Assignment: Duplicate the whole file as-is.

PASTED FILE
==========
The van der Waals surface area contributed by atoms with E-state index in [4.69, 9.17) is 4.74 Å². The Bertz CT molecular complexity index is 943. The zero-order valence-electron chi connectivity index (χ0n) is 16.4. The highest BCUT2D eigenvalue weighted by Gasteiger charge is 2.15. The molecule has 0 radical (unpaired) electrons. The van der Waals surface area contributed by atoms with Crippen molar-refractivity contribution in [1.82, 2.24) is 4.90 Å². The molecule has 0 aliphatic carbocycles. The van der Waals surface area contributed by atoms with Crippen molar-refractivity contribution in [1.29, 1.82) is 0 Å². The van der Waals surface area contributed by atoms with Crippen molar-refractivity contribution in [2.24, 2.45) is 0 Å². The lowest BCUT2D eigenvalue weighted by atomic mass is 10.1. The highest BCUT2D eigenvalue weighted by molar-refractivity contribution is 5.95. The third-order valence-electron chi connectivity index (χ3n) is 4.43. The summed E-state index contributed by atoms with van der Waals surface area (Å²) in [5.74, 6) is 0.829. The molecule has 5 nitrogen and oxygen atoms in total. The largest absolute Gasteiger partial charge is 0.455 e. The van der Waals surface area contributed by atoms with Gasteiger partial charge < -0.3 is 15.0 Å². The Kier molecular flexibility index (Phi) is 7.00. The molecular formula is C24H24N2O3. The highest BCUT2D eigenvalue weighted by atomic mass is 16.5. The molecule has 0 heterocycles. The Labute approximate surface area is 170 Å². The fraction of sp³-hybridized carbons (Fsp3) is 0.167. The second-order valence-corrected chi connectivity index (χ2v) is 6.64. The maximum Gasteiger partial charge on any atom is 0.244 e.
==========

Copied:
The van der Waals surface area contributed by atoms with E-state index in [4.69, 9.17) is 4.74 Å². The Bertz CT molecular complexity index is 943. The zero-order valence-electron chi connectivity index (χ0n) is 16.4. The highest BCUT2D eigenvalue weighted by Gasteiger charge is 2.15. The molecule has 0 radical (unpaired) electrons. The van der Waals surface area contributed by atoms with Crippen molar-refractivity contribution in [1.82, 2.24) is 4.90 Å². The molecule has 0 aliphatic carbocycles. The van der Waals surface area contributed by atoms with Crippen molar-refractivity contribution in [1.29, 1.82) is 0 Å². The van der Waals surface area contributed by atoms with Crippen molar-refractivity contribution in [2.24, 2.45) is 0 Å². The lowest BCUT2D eigenvalue weighted by atomic mass is 10.1. The highest BCUT2D eigenvalue weighted by molar-refractivity contribution is 5.95. The third-order valence-electron chi connectivity index (χ3n) is 4.43. The summed E-state index contributed by atoms with van der Waals surface area (Å²) in [5.74, 6) is 0.829. The molecule has 5 nitrogen and oxygen atoms in total. The largest absolute Gasteiger partial charge is 0.455 e. The van der Waals surface area contributed by atoms with Gasteiger partial charge < -0.3 is 15.0 Å². The Kier molecular flexibility index (Phi) is 7.00. The molecular formula is C24H24N2O3. The highest BCUT2D eigenvalue weighted by atomic mass is 16.5. The molecule has 0 heterocycles. The Labute approximate surface area is 170 Å². The fraction of sp³-hybridized carbons (Fsp3) is 0.167. The second-order valence-corrected chi connectivity index (χ2v) is 6.64. The maximum Gasteiger partial charge on any atom is 0.244 e.